A RIVAL Pompey bidder tried to scupper a fans’ group’s chances of getting a council loan to buy the club by sending out last-ditch emails about the move.
Keith Harris’s consortium sent messages to Portsmouth councillors before a cabinet meeting to decide whether Pompey Supporters’ Trust should be given £1.45m of taxpayers’ cash.
It hoped this would mean the loan was turned down.
In the email the consortium, led by former Football League chairman Mr Harris, claimed it is the preferred bidder. However, it is not the preferred bidder in the all-important eyes of PKF, the club’s administrators.
It has only got support from the eyes of Professional Footballers’ Association and HM Revenue and Customs, which are one of the club’s main creditors.
Mr Harris’ group argued the council should be offering it cash as it also has a bid on the table.
However, the message wasn’t seen by councillors until after the meeting, and by that time there had already been an unanimous vote in favour of supporting the fan’s trust.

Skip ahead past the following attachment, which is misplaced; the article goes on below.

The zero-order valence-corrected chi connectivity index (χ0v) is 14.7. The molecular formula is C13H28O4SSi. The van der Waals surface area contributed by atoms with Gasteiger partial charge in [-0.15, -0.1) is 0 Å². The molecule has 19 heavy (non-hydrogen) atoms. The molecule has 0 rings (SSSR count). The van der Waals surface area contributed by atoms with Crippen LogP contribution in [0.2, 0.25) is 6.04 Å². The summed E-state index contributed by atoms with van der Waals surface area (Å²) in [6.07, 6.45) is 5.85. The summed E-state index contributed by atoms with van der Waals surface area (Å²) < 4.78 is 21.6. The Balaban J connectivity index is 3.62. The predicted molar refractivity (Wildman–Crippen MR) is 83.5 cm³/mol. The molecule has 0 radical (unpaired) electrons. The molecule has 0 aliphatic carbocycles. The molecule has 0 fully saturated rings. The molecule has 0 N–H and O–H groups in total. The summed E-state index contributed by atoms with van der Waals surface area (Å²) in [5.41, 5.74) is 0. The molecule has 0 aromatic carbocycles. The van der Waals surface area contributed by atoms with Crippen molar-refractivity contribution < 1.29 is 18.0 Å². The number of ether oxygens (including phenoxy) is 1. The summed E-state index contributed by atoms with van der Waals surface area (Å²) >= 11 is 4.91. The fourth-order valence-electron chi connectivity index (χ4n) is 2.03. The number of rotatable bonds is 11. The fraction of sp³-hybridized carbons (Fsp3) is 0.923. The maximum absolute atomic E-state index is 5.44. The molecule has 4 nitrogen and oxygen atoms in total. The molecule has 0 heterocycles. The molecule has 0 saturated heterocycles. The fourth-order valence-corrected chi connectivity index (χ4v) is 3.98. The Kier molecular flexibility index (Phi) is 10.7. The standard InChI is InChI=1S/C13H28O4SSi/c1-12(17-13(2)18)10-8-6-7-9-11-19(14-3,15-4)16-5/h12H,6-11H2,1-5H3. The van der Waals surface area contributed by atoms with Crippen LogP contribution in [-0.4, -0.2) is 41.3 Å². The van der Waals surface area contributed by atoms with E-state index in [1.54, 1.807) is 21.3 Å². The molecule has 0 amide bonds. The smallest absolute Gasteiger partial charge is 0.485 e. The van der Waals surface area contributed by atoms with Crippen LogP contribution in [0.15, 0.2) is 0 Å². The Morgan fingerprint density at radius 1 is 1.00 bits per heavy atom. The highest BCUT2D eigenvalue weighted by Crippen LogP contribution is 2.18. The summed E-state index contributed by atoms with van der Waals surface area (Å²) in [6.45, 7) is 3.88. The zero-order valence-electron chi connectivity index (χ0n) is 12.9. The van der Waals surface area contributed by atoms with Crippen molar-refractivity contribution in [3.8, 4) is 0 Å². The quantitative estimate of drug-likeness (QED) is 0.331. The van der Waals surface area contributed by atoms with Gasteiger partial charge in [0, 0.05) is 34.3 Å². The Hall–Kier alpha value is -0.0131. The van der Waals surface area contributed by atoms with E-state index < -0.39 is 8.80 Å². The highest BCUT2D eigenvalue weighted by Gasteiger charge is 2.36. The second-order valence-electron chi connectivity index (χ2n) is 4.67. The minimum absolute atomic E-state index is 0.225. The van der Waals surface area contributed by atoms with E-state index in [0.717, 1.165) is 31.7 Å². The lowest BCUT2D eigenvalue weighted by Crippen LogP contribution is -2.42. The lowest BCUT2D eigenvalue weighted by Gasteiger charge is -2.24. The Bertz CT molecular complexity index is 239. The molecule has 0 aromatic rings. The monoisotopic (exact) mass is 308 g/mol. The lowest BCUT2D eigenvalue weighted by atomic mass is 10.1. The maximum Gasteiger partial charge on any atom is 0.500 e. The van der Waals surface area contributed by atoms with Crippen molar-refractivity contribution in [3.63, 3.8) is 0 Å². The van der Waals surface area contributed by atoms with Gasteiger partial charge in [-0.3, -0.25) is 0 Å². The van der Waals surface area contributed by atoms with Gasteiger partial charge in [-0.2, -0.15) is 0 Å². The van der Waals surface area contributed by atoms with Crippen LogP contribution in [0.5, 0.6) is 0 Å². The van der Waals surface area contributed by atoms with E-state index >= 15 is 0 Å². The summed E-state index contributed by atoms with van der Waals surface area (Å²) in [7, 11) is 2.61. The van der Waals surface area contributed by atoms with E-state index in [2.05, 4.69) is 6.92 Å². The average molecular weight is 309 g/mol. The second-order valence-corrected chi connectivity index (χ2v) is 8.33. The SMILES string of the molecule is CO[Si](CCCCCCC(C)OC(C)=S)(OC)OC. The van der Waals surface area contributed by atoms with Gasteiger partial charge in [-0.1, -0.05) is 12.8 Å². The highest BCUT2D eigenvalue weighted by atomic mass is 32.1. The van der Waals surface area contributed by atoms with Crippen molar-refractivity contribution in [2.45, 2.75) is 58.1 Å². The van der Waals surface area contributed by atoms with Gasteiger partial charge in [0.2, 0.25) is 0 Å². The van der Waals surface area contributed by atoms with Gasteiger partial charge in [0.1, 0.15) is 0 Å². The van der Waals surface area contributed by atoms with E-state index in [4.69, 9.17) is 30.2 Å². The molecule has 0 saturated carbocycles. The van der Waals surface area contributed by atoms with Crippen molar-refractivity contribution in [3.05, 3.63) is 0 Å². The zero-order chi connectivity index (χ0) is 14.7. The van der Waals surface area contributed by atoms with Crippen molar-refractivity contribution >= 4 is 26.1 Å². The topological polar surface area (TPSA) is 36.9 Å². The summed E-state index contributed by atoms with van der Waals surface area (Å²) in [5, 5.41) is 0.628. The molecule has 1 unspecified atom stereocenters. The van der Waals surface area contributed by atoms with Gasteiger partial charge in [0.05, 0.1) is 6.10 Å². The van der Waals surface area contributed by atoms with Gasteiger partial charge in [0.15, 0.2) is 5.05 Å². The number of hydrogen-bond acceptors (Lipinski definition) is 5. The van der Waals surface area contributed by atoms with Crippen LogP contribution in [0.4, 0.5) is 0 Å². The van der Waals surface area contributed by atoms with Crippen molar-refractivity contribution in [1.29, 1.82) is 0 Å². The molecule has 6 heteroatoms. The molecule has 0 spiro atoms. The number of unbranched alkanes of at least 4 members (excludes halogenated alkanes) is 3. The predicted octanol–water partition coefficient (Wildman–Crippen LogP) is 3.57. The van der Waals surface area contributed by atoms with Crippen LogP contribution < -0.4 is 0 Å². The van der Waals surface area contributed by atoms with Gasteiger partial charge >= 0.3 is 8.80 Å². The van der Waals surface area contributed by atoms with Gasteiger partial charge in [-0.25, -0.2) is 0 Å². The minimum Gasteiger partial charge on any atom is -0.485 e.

Coincidentally The Football League sent an email to the council’s chief financial officer Chris Ward during the meeting confirming the trust’s bid was the only one being considered.
As previously reported, both the league and PKF have made repeated assurances about this.
Trust spokesman Colin Farmery said he wasn’t surprised to hear about Mr Harris’s misleading email.
‘It comes as no surprise that the consortium has played a tactic like this,’ he said. ‘The Football League has made it clear and the council has made it clear that they are going to support us.
‘What part of no doesn’t it understand? The league has already said the trust is the only bidder it is considering.
‘This money gives us the opportunity to buy Fratton Park.’
The meeting was arranged after the council was told by PKF that it was going to file papers to the High Court today which outline where the trust’s money is coming from.
Tory councillor Luke Stubbs and Labour group leader John Ferrett said at the meeting the decision was being rushed and the £1.45m figure needed revising.
The council initially set aside the money at full council in August and yesterday’s meeting finalised details.
Mr Ward was happy for the council to pledge cash because Pompey are in a better financial situation.
He said: ‘The parachute payments due to the club are £4m more than was previously set out in August’s business plan.’
The trust has promised to repay its loan after five months in charge.
Council leader Gerald Vernon-Jackson said: ‘If we had said no then the bid would have fallen and the club would have gone into liquidation.’